||[Aug. 21st, 2008|11:18 am]
100 COMICS TO READ BEFORE YOU DIE (or grow out of them)
#73 A SOFTER WORLD – Joey Comeau, Emily Horne
“In the caves behind my house I found a softer world.”
Weekly repetition cemented the formulas of comic strips long ago. The typical three-panel gag strip has one panel for setup, one panel for elaboration and one panel for the punchline. Sometimes there’s an ironic counter-punchline delivered in the third panel or a fourth; sometimes the setup will be so outrageous that the second panel will be entirely silent to let the reader pause for a moment and have time to be shocked by it. There are permutations and weekend variations on the formulas, but at its most basic this structure is invaluable to the cartoonist trying to be funny on a deadline. A Softer World treats that structure the way sonnets and haiku treat the rules they follow – as boundaries broad enough to contain worlds. It’s poetry in the form of a comic strip.
Each Softer World is based on photos taken by Horne. The images are then cropped, repeated or otherwise toyed with by Comeau, so that a given strip might show the same photo three times at different distances or three entirely different shots. The photos, often Canadian landscapes or portraits of people gazing off into the distance, lend A Softer World an appropriately arty ambience. Comeau’s text, layered in to look typewritten, either enhances or subverts that ambience. Though the strips are sometimes hysterically funny, they are just as often insightful or wistful or frightening. A Softer World is rare among strip comics in that it doesn’t aim to grab hold of your funny bone and shake it every single time, and rarer in how often it succeeds at evoking other emotions by cramming an entire world into three panels.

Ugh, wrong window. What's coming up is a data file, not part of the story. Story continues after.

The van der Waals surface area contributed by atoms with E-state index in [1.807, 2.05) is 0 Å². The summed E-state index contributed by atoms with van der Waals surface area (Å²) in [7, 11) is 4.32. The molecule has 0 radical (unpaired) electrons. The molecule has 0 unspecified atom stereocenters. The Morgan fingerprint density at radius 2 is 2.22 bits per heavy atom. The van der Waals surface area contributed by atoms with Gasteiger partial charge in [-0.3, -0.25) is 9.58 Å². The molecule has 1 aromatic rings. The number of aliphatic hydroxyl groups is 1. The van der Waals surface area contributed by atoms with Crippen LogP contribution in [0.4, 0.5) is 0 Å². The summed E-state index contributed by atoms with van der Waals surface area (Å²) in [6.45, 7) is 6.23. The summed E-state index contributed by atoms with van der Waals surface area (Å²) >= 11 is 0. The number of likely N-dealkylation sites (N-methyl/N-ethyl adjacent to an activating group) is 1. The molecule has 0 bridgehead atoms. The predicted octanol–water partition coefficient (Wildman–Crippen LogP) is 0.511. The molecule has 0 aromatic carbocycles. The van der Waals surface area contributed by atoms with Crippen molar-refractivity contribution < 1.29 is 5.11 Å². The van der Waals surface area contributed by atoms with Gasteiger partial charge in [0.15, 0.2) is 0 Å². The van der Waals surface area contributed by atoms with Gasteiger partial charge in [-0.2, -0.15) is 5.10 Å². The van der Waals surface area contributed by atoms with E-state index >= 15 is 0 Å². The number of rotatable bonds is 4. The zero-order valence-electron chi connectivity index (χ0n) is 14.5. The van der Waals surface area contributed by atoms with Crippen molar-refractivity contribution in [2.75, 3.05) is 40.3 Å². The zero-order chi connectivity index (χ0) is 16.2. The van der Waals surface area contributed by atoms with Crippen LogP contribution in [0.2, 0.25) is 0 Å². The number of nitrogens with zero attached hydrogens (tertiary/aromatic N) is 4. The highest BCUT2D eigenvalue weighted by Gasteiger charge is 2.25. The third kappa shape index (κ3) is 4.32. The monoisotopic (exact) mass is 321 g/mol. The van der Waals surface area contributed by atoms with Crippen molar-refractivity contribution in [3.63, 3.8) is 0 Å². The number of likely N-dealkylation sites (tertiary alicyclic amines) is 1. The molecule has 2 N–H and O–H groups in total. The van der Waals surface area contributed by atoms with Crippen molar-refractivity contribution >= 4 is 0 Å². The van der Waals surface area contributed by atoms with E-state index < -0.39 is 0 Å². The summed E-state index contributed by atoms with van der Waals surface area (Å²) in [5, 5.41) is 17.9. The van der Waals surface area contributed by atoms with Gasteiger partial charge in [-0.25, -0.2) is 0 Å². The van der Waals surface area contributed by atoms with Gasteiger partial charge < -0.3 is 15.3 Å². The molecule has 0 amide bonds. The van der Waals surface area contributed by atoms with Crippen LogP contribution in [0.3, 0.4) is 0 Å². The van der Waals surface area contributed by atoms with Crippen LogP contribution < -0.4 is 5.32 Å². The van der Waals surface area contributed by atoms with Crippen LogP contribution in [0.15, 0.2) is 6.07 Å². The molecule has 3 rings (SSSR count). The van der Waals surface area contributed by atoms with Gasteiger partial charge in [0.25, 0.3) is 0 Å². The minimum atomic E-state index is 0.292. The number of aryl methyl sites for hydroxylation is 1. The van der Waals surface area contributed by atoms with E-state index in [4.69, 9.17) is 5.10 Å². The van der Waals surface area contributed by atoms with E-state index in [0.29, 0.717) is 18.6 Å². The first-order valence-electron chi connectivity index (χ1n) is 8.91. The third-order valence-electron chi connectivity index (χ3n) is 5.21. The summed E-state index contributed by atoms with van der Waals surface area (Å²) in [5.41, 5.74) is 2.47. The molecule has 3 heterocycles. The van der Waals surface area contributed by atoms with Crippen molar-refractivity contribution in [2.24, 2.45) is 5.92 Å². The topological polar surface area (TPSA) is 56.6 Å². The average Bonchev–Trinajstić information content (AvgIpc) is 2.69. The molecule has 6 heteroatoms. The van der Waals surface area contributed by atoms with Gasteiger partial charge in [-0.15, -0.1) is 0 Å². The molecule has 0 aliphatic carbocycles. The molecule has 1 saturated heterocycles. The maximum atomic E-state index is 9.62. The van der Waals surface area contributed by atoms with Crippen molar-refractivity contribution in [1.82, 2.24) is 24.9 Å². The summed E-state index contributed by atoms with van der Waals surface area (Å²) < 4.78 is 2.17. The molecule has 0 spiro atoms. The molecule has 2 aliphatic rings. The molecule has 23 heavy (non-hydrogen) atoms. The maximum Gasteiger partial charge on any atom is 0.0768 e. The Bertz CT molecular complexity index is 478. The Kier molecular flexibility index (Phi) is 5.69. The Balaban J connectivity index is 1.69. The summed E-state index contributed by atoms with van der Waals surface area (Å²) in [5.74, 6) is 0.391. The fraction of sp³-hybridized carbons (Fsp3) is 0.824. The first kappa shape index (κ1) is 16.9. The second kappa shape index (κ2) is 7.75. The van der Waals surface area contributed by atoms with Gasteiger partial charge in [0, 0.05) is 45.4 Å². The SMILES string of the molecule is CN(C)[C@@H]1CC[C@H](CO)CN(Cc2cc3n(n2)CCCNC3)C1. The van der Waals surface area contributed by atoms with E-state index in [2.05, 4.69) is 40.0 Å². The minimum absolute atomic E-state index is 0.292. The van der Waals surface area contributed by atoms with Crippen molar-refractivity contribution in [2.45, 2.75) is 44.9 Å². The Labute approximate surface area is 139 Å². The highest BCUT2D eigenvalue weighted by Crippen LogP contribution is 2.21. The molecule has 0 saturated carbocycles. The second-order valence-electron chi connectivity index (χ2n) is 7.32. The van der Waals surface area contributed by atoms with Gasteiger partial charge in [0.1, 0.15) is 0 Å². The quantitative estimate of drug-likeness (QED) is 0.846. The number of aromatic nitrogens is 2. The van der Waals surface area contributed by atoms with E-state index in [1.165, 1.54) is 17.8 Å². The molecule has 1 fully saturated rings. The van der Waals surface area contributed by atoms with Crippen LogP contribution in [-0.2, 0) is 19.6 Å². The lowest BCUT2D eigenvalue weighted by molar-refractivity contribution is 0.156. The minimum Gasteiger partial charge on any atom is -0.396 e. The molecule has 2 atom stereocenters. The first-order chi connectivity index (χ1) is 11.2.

In Reinventing Comics Scott McCloud talks about the potential webcomics have to break free of the formats imposed on comics composed for the page, how they can be interactive or stretch so wide you have to scroll for a week to see the end of them. A Softer World does something only a webcomic could do, but nothing so extravagant. Images on websites can have brief descriptions called alt text attached for those unable to view them – the words that pop up when you mouse over a picture. The alt text of A Softer World has evolved into a part of the comic, a series of explanations, confirmations and cheerfully ironic one-liners that act as imaginary fourth panels of their own. Delivered in ordinary browser text rather than the faux-typewritten font of the strips themselves, they read like plain talk delivered at a distance.
A quirkily poignant strip shows a woman at an angle that makes her look like she towers over the scenery. As the viewpoint wanders up and into the sky the text says: There will always be people taunting me / laughing because I tower above them, a giant. / Pointing with fingers that have never touched a cloud.
The alt text continues with a wink – never slapped five with god.